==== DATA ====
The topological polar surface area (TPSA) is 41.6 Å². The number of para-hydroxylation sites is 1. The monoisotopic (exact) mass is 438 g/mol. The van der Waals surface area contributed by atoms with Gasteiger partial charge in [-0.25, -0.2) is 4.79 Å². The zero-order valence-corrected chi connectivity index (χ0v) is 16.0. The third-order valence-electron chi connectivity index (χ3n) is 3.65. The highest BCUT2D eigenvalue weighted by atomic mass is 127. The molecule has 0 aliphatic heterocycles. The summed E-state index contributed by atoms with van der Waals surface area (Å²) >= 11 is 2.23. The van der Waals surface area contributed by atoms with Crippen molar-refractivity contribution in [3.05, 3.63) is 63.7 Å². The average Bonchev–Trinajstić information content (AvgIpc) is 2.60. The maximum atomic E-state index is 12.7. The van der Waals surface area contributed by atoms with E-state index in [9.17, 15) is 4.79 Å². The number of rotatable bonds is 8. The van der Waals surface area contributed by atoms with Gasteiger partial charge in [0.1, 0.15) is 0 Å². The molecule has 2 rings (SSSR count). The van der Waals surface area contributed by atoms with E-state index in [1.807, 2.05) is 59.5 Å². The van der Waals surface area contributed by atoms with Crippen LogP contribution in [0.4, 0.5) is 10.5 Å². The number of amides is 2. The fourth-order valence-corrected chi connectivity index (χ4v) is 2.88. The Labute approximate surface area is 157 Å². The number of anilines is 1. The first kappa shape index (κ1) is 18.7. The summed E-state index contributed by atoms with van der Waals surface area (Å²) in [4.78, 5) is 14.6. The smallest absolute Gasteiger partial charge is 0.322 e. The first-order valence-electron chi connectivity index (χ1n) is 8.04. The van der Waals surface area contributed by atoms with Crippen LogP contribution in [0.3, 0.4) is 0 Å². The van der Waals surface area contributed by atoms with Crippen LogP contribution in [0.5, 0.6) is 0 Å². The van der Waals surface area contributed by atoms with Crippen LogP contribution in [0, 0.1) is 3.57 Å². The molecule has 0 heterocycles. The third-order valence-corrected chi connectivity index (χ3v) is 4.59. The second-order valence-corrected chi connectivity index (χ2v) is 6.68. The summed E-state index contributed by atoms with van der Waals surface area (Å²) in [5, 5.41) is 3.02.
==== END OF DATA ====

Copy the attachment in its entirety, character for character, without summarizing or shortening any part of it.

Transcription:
The topological polar surface area (TPSA) is 41.6 Å². The number of para-hydroxylation sites is 1. The monoisotopic (exact) mass is 438 g/mol. The van der Waals surface area contributed by atoms with Gasteiger partial charge in [-0.25, -0.2) is 4.79 Å². The zero-order valence-corrected chi connectivity index (χ0v) is 16.0. The third-order valence-electron chi connectivity index (χ3n) is 3.65. The highest BCUT2D eigenvalue weighted by atomic mass is 127. The molecule has 0 aliphatic heterocycles. The summed E-state index contributed by atoms with van der Waals surface area (Å²) >= 11 is 2.23. The van der Waals surface area contributed by atoms with Crippen molar-refractivity contribution in [3.05, 3.63) is 63.7 Å². The average Bonchev–Trinajstić information content (AvgIpc) is 2.60. The maximum atomic E-state index is 12.7. The van der Waals surface area contributed by atoms with E-state index in [9.17, 15) is 4.79 Å². The number of rotatable bonds is 8. The van der Waals surface area contributed by atoms with Gasteiger partial charge in [0.1, 0.15) is 0 Å². The molecule has 2 rings (SSSR count). The van der Waals surface area contributed by atoms with E-state index in [1.807, 2.05) is 59.5 Å². The van der Waals surface area contributed by atoms with Crippen LogP contribution in [0.4, 0.5) is 10.5 Å². The number of amides is 2. The fourth-order valence-corrected chi connectivity index (χ4v) is 2.88. The Labute approximate surface area is 157 Å². The number of anilines is 1. The first kappa shape index (κ1) is 18.7. The summed E-state index contributed by atoms with van der Waals surface area (Å²) in [4.78, 5) is 14.6. The smallest absolute Gasteiger partial charge is 0.322 e. The first-order valence-electron chi connectivity index (χ1n) is 8.04. The van der Waals surface area contributed by atoms with Crippen LogP contribution in [0.3, 0.4) is 0 Å². The van der Waals surface area contributed by atoms with Crippen LogP contribution in [0.5, 0.6) is 0 Å². The van der Waals surface area contributed by atoms with Crippen LogP contribution in [0, 0.1) is 3.57 Å². The molecule has 0 heterocycles. The third-order valence-corrected chi connectivity index (χ3v) is 4.59. The second-order valence-corrected chi connectivity index (χ2v) is 6.68. The summed E-state index contributed by atoms with van der Waals surface area (Å²) in [5, 5.41) is 3.02.